I put off reading this book for about two and half years. I read some rave reviews of it, and it seemed like my kind of book. But then I'd leave it sitting on my shelf. I was afraid of disappointment. Thankfully, I was not disappointed!
The story had be hooked from the first page. I mean, Skippy is dead! But who is Skippy? What's he like? Why is he suddenly dead in a donut shop?? I needed to find out.
The boys at the boarding school were so much fun to read about. Ruprecht was my favorite-he was always lost in an experiment or trying to connect with extraterrestrials with his radio. The teachers too had their own quirks that kept me interested. For instance, Howard the Coward was always dreaming of a bigger and better life. He was unhappy with his longterm girlfriend. But was that because they weren't right for each other or because he always wanted something more and couldn't see what he had right there in front of him?
The books is about Skippy, but it's also about the other people who are a part of Skippy's life. The boys are all adolescents, slowly growing to realize that life isn't going to be all rainbows and sunshine. You grow up daydreaming about being an astronaut or a rock star, but you don't ever think of how hard or impossible that journey is. Here's one of my favorite quotes that pretty much sums up the feeling:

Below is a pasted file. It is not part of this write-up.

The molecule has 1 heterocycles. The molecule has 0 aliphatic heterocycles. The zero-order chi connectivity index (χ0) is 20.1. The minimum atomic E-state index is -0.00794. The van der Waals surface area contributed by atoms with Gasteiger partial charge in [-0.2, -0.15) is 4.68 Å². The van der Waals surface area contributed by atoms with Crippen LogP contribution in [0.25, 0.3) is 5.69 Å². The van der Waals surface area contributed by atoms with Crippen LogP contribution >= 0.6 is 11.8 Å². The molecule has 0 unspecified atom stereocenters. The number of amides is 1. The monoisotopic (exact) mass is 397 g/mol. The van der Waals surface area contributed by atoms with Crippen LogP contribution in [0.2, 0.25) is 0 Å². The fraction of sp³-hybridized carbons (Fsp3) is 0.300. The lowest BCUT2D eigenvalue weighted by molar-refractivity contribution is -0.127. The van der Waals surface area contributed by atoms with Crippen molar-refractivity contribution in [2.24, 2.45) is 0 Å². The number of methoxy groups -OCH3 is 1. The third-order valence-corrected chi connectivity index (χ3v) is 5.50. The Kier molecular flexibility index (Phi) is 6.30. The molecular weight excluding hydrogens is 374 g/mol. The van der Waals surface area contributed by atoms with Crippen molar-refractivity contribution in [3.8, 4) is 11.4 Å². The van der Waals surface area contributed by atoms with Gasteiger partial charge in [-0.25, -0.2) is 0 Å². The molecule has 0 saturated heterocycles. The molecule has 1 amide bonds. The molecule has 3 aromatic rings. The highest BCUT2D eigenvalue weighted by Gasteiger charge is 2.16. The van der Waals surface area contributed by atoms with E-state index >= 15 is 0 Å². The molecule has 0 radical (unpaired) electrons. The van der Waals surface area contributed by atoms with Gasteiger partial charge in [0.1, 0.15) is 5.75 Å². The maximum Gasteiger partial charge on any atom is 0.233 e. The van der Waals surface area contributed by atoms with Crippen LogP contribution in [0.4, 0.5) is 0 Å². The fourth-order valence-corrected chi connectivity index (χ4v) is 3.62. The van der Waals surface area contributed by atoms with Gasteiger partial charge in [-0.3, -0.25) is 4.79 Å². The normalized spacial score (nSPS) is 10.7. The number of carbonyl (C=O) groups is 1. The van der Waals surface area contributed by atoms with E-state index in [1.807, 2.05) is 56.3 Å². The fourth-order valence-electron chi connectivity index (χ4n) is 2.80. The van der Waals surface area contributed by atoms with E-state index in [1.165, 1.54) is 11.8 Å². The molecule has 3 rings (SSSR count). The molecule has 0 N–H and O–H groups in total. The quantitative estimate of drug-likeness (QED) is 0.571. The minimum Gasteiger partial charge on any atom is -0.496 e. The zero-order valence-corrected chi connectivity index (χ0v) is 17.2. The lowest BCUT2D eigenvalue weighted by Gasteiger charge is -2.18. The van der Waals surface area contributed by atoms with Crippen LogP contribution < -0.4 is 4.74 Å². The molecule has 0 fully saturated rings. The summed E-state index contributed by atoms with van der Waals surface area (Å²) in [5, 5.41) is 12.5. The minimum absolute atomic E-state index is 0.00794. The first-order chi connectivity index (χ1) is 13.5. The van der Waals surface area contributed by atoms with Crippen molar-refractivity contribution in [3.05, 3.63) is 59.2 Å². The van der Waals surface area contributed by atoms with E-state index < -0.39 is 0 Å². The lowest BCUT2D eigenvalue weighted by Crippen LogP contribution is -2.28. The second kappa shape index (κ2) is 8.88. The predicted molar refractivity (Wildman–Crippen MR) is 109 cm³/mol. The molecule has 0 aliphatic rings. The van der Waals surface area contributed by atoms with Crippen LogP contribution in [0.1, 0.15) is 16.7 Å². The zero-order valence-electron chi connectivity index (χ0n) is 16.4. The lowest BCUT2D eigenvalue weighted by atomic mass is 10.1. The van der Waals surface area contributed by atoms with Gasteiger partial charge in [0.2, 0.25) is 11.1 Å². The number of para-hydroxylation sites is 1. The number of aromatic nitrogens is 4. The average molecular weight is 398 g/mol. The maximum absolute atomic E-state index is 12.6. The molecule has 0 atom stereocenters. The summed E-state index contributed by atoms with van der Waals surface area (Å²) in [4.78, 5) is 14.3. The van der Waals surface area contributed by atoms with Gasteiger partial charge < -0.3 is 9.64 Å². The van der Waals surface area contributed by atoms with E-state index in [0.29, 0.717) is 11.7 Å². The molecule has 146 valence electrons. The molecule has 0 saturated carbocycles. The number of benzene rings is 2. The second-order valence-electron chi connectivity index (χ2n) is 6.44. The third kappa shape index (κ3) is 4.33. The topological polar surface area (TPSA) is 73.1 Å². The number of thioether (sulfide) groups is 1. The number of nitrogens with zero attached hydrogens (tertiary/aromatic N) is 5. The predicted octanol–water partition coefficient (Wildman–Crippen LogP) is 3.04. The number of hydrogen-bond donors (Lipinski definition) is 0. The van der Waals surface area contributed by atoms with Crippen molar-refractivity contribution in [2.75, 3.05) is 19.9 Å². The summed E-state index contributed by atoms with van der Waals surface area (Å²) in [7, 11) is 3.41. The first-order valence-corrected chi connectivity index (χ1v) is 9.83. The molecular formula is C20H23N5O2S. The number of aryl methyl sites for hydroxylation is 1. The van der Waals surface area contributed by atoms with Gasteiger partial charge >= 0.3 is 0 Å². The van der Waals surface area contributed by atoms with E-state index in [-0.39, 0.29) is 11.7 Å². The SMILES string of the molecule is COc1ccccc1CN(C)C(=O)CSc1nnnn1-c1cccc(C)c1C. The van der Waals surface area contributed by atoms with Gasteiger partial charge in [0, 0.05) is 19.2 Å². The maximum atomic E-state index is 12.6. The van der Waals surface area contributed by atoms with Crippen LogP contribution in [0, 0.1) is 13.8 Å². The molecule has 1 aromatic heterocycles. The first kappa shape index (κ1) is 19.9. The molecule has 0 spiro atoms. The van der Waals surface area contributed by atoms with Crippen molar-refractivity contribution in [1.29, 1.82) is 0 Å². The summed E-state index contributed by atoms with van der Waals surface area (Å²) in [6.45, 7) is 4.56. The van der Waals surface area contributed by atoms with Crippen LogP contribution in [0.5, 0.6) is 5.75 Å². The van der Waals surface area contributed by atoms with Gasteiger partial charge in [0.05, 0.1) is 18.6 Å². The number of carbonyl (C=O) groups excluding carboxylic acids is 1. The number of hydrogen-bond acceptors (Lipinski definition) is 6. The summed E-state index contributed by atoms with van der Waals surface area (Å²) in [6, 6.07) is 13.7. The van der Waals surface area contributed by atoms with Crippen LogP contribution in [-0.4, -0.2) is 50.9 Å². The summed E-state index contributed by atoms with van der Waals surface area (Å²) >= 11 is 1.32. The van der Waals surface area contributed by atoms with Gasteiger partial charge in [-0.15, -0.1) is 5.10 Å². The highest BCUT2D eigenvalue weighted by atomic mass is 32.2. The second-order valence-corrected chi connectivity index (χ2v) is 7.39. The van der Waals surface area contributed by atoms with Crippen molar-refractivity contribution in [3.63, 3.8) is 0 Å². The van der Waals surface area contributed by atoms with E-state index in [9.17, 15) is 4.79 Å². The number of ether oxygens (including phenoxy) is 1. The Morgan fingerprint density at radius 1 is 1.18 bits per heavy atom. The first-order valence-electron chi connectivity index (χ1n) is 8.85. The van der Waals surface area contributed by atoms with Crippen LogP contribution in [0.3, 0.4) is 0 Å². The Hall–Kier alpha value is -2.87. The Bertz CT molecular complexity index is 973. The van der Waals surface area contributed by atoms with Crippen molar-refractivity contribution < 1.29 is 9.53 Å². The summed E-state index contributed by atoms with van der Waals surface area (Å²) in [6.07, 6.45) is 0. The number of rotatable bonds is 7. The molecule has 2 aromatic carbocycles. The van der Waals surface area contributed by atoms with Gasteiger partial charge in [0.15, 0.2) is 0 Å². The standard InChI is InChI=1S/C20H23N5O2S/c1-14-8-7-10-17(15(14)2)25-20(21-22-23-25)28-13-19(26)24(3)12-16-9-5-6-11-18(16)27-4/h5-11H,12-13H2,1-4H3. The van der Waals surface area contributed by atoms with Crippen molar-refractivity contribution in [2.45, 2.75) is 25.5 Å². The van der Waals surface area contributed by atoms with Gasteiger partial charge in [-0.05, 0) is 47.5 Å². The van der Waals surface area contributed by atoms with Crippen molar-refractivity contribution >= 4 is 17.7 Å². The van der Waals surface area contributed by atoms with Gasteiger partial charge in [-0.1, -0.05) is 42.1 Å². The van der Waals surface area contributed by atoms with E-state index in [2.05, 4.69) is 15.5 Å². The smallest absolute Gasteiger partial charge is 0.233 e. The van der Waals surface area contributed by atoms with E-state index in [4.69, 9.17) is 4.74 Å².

Page 25: You know, you spend your childhood watching TV, assuming that at some point in the future everything you see there will one day happen to you: that you too will win a Formula One race, hop a train, foil a group of terrorists, tell someone 'Give me the gun,' etc. Then you start secondary school, and suddenly everyone's asking you about your career plans and you long-term goals, and by goals they don't mean the kind you are planning to score in the FA Cup. Gradually the awful truth dawns on you: that Santa Claus was just the tip of the iceberg-that your future will not be the rollercoaster ride you'd imagined, that the world occupied by your parents, the world of washing dishes, going to the dentist, weekend trips to the DIY superstore to buy floor-tiles, is actually largely what people mean when they speak of 'life'.
I'm sure you know the feeling.
So anyway, read this book. The writing is fantastic, and Murray manages to make all his characters real people. You get to know them and all their faults, and boy does he know how to write adolescent boys!
On a final note, just because you're all grown up doesn't mean you can't still believe in Santa Claus :)
Title: Skippy Dies
Author: Paul Murray
Date of Publication: 2011
Number of Pages: 672
Source: Personal Copy